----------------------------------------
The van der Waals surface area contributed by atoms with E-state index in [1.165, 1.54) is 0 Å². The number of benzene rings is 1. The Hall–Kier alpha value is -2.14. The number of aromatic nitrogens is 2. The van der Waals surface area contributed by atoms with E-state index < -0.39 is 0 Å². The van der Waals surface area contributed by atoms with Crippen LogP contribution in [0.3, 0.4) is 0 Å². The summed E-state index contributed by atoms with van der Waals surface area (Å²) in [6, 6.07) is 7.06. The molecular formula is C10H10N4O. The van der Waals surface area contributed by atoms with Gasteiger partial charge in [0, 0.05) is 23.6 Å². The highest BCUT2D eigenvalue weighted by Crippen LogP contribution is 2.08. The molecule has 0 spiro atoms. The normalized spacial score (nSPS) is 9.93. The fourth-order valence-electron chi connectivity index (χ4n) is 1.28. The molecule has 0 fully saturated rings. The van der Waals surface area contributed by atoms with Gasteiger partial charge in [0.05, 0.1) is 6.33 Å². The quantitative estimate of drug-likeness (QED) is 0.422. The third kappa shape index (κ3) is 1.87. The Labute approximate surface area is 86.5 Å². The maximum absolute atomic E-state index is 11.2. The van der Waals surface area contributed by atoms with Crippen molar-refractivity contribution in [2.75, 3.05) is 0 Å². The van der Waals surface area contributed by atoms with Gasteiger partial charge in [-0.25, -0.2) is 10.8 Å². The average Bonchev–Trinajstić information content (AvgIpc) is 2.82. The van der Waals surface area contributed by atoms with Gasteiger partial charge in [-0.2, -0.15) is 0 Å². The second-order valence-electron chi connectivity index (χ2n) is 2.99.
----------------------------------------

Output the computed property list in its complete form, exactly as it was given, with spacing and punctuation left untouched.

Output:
The van der Waals surface area contributed by atoms with E-state index in [1.165, 1.54) is 0 Å². The number of benzene rings is 1. The Hall–Kier alpha value is -2.14. The number of aromatic nitrogens is 2. The van der Waals surface area contributed by atoms with E-state index < -0.39 is 0 Å². The van der Waals surface area contributed by atoms with Crippen LogP contribution in [0.3, 0.4) is 0 Å². The summed E-state index contributed by atoms with van der Waals surface area (Å²) in [6, 6.07) is 7.06. The molecular formula is C10H10N4O. The van der Waals surface area contributed by atoms with Gasteiger partial charge in [0, 0.05) is 23.6 Å². The highest BCUT2D eigenvalue weighted by Crippen LogP contribution is 2.08. The molecule has 0 spiro atoms. The normalized spacial score (nSPS) is 9.93. The fourth-order valence-electron chi connectivity index (χ4n) is 1.28. The molecule has 0 fully saturated rings. The van der Waals surface area contributed by atoms with Gasteiger partial charge in [0.05, 0.1) is 6.33 Å². The quantitative estimate of drug-likeness (QED) is 0.422. The third kappa shape index (κ3) is 1.87. The Labute approximate surface area is 86.5 Å². The maximum absolute atomic E-state index is 11.2. The van der Waals surface area contributed by atoms with Crippen molar-refractivity contribution in [2.75, 3.05) is 0 Å². The van der Waals surface area contributed by atoms with Gasteiger partial charge in [-0.25, -0.2) is 10.8 Å². The average Bonchev–Trinajstić information content (AvgIpc) is 2.82. The van der Waals surface area contributed by atoms with Gasteiger partial charge in [-0.2, -0.15) is 0 Å². The second-order valence-electron chi connectivity index (χ2n) is 2.99.